• atmospheric pressure;
  • bacterial inactivation;
  • low-temperature plasma;
  • microarray analysis;
  • surface disinfection



This study was conducted to investigate the inactivation kinetics of Bacillus cereus vegetative cells upon exposure to low-temperature nitrogen gas plasma and to reveal the mode of inactivation by transcriptome profiling.

Methods and Results

Exponentially growing B. cereus cells were filtered and put on agar plates. The plates, carrying the filters with the vegetative cells, were placed into low-temperature nitrogen gas plasma at atmospheric pressure. After different exposure times, the cells were harvested for RNA extraction and enumeration. The RNA was used to perform whole-transcriptome profiling using DNA microarrays. The transcriptome profile showed a large overlap with profiles obtained from conditions generating reactive oxygen species in B. cereus. However, excess radicals such as peroxynitrite, hydroxyl and superoxide could not be detected using radical-specific fluorescence staining. Lack of UV-specific responses including factors involved in DNA damage repair is in line with the absence of UV-specific emission in the afterglow of the nitrogen gas plasma as analysed using optical emission spectroscopy (OES).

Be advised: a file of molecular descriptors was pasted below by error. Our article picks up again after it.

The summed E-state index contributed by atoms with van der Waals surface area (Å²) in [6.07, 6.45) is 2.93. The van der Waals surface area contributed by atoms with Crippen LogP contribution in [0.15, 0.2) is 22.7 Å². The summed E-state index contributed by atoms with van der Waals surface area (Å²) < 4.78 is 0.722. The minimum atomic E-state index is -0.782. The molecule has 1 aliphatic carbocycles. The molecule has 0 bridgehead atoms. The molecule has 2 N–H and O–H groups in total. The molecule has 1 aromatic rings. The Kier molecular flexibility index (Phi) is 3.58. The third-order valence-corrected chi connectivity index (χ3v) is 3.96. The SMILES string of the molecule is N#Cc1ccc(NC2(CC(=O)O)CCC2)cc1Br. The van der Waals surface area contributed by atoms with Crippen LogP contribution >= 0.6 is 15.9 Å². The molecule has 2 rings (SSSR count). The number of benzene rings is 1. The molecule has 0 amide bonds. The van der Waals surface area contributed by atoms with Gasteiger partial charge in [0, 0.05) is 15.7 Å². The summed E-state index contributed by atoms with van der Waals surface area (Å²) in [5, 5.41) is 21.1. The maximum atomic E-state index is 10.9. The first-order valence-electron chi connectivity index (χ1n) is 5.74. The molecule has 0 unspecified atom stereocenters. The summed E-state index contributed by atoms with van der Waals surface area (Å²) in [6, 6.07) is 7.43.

Antibacterial activity of nitrogen gas plasma is not based on UV radiation. Exposure to nitrogen gas plasma leads to oxidative stress and inactivation of targeted cells. A secondary oxidative stress with the indicative formation of reactive oxygen species within cells could not be observed.

Significance and Impact of the Study

This study represents the first investigation of differential gene expression on a genome-wide scale in B. cereus following nitrogen gas plasma exposure. This study may help to design economically feasible, safe and effective plasma decontamination devices.